ver 20 years ago when I started dating my wife, we quickly learned that we spent our 20s building up a decent amount of credit card debt. When we got engaged, we had to put some sort of plan together to erase that debt otherwise we’d be broke our whole lives. We entered into a credit counseling program that basically helped us consolidate and renegotiate our credit rates. Even back in the 90’s credit card rates were in the 20%’s and we successfully froze all of our credit cards and negotiated down our interest rates on all of our credit cards except for one.
Discover Card refused to assist us in reducing our credit rate. I was personally offended and promised to never use a Discover Card or their parent company (at the time) Sears. That personal boycott has lasted to this day and outlasted Sears.
I felt a sense of pride in holding to my convictions and have often looked for other companies doing evil to steer away from. My dad famously doesn’t shop at Wal-Mart. Hobby Lobby and Chick-Fil-A are good examples of businesses many steer clear from because of their negative views on social issues. But damn is a Chick-Fil-A sandwich good.
In the social media age, not a day goes by where you’re informed of a company you’re supposed to boycott or stay away from. There are websites like Ethical Consumer and #GrabYourWallet that will tell you what companies donate to what political campaigns and what owners might hold specific views. Nearly every company is on the list for something. Amazon is on the list because owner Jeff Bezos has a history of alleged employee mistreatment. Name nearly any Silicon Valley company and they’ve got a history of something you’re not to spend your money with.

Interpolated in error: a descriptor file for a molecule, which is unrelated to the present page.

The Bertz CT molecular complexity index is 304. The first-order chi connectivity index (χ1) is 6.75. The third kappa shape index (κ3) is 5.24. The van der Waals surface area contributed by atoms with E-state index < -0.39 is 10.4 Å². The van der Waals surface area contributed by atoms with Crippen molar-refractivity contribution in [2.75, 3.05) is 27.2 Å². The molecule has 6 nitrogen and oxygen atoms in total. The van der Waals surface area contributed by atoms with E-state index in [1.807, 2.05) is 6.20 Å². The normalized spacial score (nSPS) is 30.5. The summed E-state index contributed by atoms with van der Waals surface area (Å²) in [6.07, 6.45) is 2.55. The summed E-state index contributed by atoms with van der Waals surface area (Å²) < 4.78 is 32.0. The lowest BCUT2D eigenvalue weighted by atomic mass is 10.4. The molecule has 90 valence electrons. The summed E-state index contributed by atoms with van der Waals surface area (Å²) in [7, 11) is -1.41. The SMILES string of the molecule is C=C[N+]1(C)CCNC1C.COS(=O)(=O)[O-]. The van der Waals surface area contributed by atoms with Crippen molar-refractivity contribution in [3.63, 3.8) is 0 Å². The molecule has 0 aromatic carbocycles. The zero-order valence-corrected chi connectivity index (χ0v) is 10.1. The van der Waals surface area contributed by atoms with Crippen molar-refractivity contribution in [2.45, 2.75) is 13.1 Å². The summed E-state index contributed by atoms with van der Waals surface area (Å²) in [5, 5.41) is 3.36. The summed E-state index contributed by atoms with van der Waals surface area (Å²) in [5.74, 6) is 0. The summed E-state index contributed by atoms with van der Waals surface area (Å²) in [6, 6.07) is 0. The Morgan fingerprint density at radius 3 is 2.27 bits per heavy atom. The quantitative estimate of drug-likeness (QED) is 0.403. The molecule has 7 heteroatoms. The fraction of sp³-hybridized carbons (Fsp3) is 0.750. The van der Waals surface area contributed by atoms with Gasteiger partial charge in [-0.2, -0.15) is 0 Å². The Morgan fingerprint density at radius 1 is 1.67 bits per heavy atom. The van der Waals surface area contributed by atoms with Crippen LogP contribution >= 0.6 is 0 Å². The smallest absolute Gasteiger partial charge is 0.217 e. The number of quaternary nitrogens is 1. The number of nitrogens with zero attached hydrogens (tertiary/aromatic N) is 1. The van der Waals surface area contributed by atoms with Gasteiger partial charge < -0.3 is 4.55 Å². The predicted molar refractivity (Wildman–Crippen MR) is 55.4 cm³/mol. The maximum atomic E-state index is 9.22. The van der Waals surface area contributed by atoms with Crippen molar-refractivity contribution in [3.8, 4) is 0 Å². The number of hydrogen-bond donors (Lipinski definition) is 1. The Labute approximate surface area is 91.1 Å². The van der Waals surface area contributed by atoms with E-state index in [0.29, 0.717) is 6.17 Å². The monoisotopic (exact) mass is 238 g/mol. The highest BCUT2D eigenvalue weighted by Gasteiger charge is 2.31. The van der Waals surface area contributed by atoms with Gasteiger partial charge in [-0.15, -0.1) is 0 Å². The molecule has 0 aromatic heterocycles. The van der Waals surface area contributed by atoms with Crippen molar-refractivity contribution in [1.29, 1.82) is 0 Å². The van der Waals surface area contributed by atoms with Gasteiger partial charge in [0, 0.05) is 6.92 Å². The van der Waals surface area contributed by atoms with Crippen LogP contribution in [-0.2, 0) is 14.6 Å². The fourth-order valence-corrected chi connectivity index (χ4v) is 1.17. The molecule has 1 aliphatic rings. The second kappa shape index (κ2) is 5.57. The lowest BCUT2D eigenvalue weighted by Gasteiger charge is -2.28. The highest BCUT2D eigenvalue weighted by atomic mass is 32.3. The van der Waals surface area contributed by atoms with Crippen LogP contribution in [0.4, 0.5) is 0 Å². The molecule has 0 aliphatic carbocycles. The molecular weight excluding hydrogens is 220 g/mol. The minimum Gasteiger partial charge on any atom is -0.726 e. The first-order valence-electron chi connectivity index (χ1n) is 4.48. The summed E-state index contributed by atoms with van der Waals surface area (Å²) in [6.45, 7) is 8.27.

Nearly every retailer, bank, corporation, or business has something you could potentially be offended by, and move your money elsewhere. I’ve yet to actually learn of a company to seriously face financial ruin from a social boycott. Amazon seems to be doing just fine. Wal-Mart doesn’t seem to be going anywhere. But still, I’ve tried to keep an eye out for the grossest injustices and avoid spending money there.
Somewhere a couple of years ago, the sandwich shop Jimmy John’s popped in my head as a place to steer clear of because their CEO had been photographed hunting big game in Africa. Okay, I thought to myself, I’ll try to make a difference and steer clear.
Jump ahead to last Thursday during the great Cops for Kids event in downtown Platte City. Not only did I get the special treat of watching bossman Ivan Foley get dunked dozens of times by his adoring public, but there were plenty of businesses handing out free samples from the wonderful square on Main Street. One of those businesses was Jimmy John’s. A very lovely woman handed me a morsel of a turkey sandwich which I gobbled right down.
Folks, I’ve got to be honest, I drove straight away from the event to the nearest Jimmy John’s and bought a turkey sandwich. Boycott be damned. I ordered the largest sandwich on the menu. And it was eaten by the time I got home.
I wanted to be a good soldier in the social justice wars. I want to stick it to the worst of the worst. But I think I’m self-aware enough to tell you that Amazon could skin puppies in Times Square and I’ll probably still buy something once a week from them. Wal-Mart could pay their employees a dollar an hour, and if I’m out of deodorant and there’s only a Wal-Mart around, I’m stopping at Wal-Mart.
And I can also tell you that Jimmy John’s turkey sandwich I devoured last week won’t be my last. I just hope it doesn’t mean some rare elephant faces its demise because of my triggered addiction to a double turkey with mayo, mustard, hold the tomato. I will, however, not be paying for it with a Discover card.
(Get more Chris Kamler on Twitter, where he cranks out the comments under the name @TheFakeNed. You can also find him on YouTube by searching Rambling Morons podcast. You’ll also find him on Facebook, Instagram, and occasionally at Jimmy John’s)